Translation Quality: Why Clients Prefer to Settle for Less
Why wouldn’t you improve mediocre translations?
Discussions of the importance of translation quality keep cropping up. There are countless articles featuring translation blunders and describing the consequences for the companies that used them. We’ve all cringed at mysterious or wacky translations featured on virtual walls of shame (Engrish.com is a prime example).
The translation problem isn’t limited to companies from overseas or big international brands, either. Domestic businesses suffer from the same disease, if often in a less drastic form. Small irregularities and clumsy phrasing add up to clunky translations, signalling a lack of professionalism. As a matter of fact, Grayson Morris just kicked off the series The Devil Is in the Detail on her blog Gold into Gold. She will be taking a closer look at some Dutch to English website translation slip-ups, what went wrong and what could have been improved.
Customers want to read content in their own language, so providing translations is an important and very visible part of customer service. Still, if you use second-rate translations as your calling card for international customers, how much quality of service can these customers expect? And how little do you value that customer base?
Having bad translations on your website and not being aware of that is one thing. But what motivates clients to prefer the status quo when we point out that they are using less than perfect translations? Why are some clients reluctant to listen to constructive criticism or suggestions on how to improve their translations (even if offered as free advice)? Why hang on to translations that reflect badly on them and their company’s commitment to quality? And what about that special type of client who will go and “improve” your translations after delivery?
Reasons that bad translation quality may be here to stay
What follows are reactions I have heard from clients when I broached the (admittedly touchy) subject of translation quality:
- Defensiveness: “No one has ever said anything like that about our English copy before!”
- Lack of (negative) feedback on the translation quality: “We’ve never heard any complaints about our translations.”
- Target group are EFL speakers: “Non-native speakers aren’t as fussy as native speakers. No need to spend more money.”
- None of the market players are native speakers of English: “We’re German – why would our customers expect perfect English from us? None of them are native speakers, either.”
- Grammar versus style: “That’s just a matter of personal preference and not necessarily a wrong translation.”
- Budget issues: “Our translation budget has already been allocated. There’s no money left to change existing translations.”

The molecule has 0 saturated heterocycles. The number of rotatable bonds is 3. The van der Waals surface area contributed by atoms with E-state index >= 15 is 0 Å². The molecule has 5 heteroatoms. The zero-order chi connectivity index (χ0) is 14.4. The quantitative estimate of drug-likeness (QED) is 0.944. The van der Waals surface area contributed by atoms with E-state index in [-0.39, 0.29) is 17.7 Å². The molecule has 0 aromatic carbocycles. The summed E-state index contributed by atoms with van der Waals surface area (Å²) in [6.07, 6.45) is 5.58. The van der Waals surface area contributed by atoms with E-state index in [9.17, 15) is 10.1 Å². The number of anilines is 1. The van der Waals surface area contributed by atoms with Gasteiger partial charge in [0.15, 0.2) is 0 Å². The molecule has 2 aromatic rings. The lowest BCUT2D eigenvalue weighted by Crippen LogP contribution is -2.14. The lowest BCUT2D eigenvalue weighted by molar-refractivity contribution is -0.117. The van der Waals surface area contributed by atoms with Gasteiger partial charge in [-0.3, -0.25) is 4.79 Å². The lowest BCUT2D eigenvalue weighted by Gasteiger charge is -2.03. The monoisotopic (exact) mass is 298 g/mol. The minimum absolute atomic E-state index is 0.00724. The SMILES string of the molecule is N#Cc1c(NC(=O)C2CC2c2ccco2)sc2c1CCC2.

- Misconception of language skills involved (L2 translation): “I spent X years living in England – my English is practically native and I do the translations myself.”
- The needle in the haystack: “The bulk of the translation was done by a professional translator; the few DIY bits in between are barely noticeable.”
- Fitting in with the crowd: “This is how our competitors say it too.”
- Keeping up with the Joneses: “No one is going to actually read the translated website. An English website has become de rigeur, even though we only have domestic customers.”
- The (too) laid-back client: “If a few typos don’t bother me, why should our customers care?”
- Misplaced faith in larger LSPs: “A big translation agency did the original translation, so the quality must be stellar.”
- Suspicion of my motives: “I don’t need extra translation services. All I want you to do is translate the texts I gave you.”
- An in-house “expert”: Anna from Marketing checks and edits all translations. We trust her implicitly.”
- (It’s not us, it’s you: Maybe they just don’t want to hear it from me. Fair enough, just get a second opinion, please.)
- Have clients given you different reasons for rejecting your constructive criticism? Please share them in the comments.
What’s the moral of the story? Well, companies providing badly translated versions of their website or marketing materials have stopped short of the goal. They’ve understood that customers in international markets want to read information in their own language. Now they only need to be convinced that these international customers expect excellent localization and translations and not just inferior foreign language versions. Sticking to a lower-quality translation strategy with an eye to keeping expenses and effort low will always prove to be a short-sighted approach.
Perhaps this is especially a problem of translations into English. After all, bad English is the language of choice all over the world. Quite a few Germans seem unduly proud of their English skills and mistakenly assume that their language skills are sufficient for producing English translations or copy. Why spend money on something that you can easily take care of in-house? Translations are costly, no doubt. We want clients to see them as an investment instead of an unnecessary expense that should be kept as low as possible. Skimping on translations means skimping on customer service – and that never pays.
PS How to convince clients that making the investment in a higher quality translation strategy is worthwhile is the stuff of a separate post. The wide variety of reasons for not investing in first-rate translations means that there is no one-size-fits-all solution.